PARIS (Reuters) - French Prime Minister Jean-Marc Ayrault sought to rally a divided left behind the European Union’s fiscal compact, arguing that anything but a strong endorsement would weaken President Francois Hollande and France itself.
The Socialists have a majority in both houses of parliament, so the treaty, which ties governments to deficit-cutting plans and is a condition of further steps to resolve the euro zone debt crisis, should pass.
But the vote could be tight, with at least one coalition member - the Green party - threatening to abstain and others on the left ambivalent about the pact, which Hollande himself once opposed.
“If we want Francois Hollande - because he will be returning this week to talk to our partners - to be strong, we must keep giving him strength,” Ayrault said in an interview with France Inter radio.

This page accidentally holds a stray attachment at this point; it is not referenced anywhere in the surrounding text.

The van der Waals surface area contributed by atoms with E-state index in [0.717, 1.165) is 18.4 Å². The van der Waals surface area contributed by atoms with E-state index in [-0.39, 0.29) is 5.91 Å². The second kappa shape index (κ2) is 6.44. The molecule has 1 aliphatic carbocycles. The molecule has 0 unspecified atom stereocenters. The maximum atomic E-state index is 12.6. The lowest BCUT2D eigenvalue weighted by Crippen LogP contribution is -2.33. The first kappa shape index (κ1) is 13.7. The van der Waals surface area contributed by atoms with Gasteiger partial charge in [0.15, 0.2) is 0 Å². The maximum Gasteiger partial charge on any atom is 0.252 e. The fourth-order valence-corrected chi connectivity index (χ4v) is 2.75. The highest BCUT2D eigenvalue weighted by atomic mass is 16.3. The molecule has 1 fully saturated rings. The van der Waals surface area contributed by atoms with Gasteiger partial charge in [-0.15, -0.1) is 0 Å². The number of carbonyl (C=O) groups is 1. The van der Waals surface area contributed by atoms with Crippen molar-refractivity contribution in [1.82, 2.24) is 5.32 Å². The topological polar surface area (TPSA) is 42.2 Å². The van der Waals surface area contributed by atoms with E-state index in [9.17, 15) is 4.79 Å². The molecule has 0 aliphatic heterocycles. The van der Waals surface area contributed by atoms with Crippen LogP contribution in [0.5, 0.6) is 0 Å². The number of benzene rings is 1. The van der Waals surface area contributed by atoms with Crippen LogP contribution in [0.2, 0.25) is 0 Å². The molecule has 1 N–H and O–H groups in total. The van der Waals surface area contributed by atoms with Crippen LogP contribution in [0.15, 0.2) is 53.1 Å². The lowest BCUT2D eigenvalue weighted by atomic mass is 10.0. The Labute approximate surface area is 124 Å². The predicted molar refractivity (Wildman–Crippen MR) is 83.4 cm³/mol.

“The slightest sign of parliamentary weakness, which would consist in not giving him a wide majority to ratify this new stage of integration, would mean weakening France itself.”
Ayrault’s argument echoed words by France’s European Affairs Minister Bernard Cazeneuve earlier on Sunday calling for the left to unite to push through the treaty.
“There’s a need for the majority, faced with the gravity of the crisis with which we are confronted - and this is something in which all members of the majority have to play a role - to close ranks,” he said in an interview with radio station Europe 1.
Reporting By Christian Plumb and Patrick Vignal; Editing by Will Waterman